'New Generation' – Suede
So, I could have chosen any song off Dog Man Star for this. Suede somehow perfectly capture the post-apocalyptic vibe that is part of the daily texture of London; they are the laureates of glamorous devastation. The upbeat mood of this track, though, and the prettiness of Brett's vocals are perfect for the turning point of the novel, when Simon and Lucien are on the road and on their quest: 'While the styles turn and the books still burn / Yes it's there in the platinum spires / It's there in the telephone wires / And we spread it around to a techno sound / But like a new generation rise.'
Let England Shake – PJ Harvey
This album came out while I was writing The Chimes, and was immediately folded into its imaginative world. I went to see her at the Royal Albert Hall while pregnant, and my daughter jigged around wildly in vitro. I love this track in particular, the hurdy gurdy of it, the offbeat rhythm, the mix of raucousness and beauty and devastating sadness. The video's allusion to Punch and Judy was also a perfect chime with one of the book's key influences – Russell Hoban's Riddley Walker.
'Albion' – Babyshambles
Continuing the unabashed anglophilia of this playlist, but from a different angle. This was on frequent repeat on my train journeys from London to Hertfordshire for work in the early days of the book's life. There is just something irresistably shambolic and nostalgic about this track, and it's all nicely dirtied up by Pete Doherty's hopeless, stumbling delivery. There is a scene in the book when Simon and Lucien walk through Camden and past all the beautiful Georgian terraced houses of Regent's Canal, with their gardens sloping down to the water. A faded gentility in which, without doubt, the residents take their gin in teacups, on leaf-strewn lawns.
'Lillibulero' – Anonymous
The narrowboat on which Simon and Lucien travel to Oxford is named after this famous march. As soon as Simon reads the boat's nameplate, he falls victim to its legendary earworm capacities. 'Lillibulero' is awesomely rousing and stirring – particularly with a full contingent of bagpipes – and, appropriately for this stage of the novel, has a long history as a protest song. Alluding to Lillibulero also has a distinguished pedigree in fiction, I have found. Everyone from Laurence Sterne to Frederick Forsyth has done it, and I eagerly await the approbation that is sure to follow. It's true, though, that for me it will always be synonymous with washing the dishes in the kitchen while my parents listen to the BBC world service.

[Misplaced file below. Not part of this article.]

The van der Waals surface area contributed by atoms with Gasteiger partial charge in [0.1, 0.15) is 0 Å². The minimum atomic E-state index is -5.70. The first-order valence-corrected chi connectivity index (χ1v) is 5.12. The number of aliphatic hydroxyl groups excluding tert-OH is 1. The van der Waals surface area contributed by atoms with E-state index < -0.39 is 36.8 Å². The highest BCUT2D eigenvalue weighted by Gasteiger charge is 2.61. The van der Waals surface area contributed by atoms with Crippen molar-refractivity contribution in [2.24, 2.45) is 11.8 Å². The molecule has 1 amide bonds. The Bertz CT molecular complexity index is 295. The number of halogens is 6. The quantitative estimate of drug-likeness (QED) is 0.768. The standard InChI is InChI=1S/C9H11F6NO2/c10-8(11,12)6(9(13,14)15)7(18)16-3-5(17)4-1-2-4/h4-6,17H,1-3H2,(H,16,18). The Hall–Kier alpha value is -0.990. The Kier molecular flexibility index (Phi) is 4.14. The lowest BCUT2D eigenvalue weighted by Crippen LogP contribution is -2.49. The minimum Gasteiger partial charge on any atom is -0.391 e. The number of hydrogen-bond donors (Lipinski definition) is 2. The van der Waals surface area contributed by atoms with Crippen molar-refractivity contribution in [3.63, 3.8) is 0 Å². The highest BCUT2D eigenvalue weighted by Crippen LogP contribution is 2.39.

Symphony of Sorrowful Songs – Gorecki
I very much wanted to keep the book's most important piece of music, the final composition to be played on the Carillon, as opaque and allusive as possible. I didn't 'hear' it, not really, but I did have a strong sense of what it felt like to listen to, what kind of music it was: dischordant, but not dissonant, painful but filled with simple overarching human melody. The closest I could come to a real-world equivalent would be this.
'Bravado' – Lorde
I started listening to Lorde much later than everyone else, probably because I was so shut away while writing The Chimes and rarely listened to the radio. I was editing the novel, getting ready to send the manuscript to agents, when I came across The Love Club EP. It was so brilliant to encounter Lorde's imagination and the seeming limitlessness of her talent, particularly as a New Zealander, and having only recently returned to the country. This song is so great, it has such a driving energy and anger and bitterness, but there's also a heady confidence – 'when the lights come up, I'll be ready for this'. It seemed to magically synch with the end of Simon's journey, and the start of The Chimes'sjourney into the world.
Anna Smaill and The Chimes links:
also at Largehearted Boy:
Book Notes (2015 - ) (authors create music playlists for their book)
Book Notes (2012 - 2014) (authors create music playlists for their book)
Book Notes (2005 - 2011) (authors create music playlists for their book)
my 11 favorite Book Notes playlist essays
100 Online Sources for Free and Legal Music Downloads
Antiheroines (interviews with up and coming female comics artists)
Atomic Books Comics Preview (weekly comics highlights)
guest book reviews
Librairie Drawn & Quarterly Books of the Week (recommended new books, magazines, and comics)
Note Books (musicians discuss literature)
Short Cuts (writers pair a song with their short story or essay)
Shorties (daily music, literature, and pop culture links)
Soundtracked (composers and directors discuss their film's soundtracks)
weekly music release lists
Word Bookstores Books of the Week (weekly new book highlights)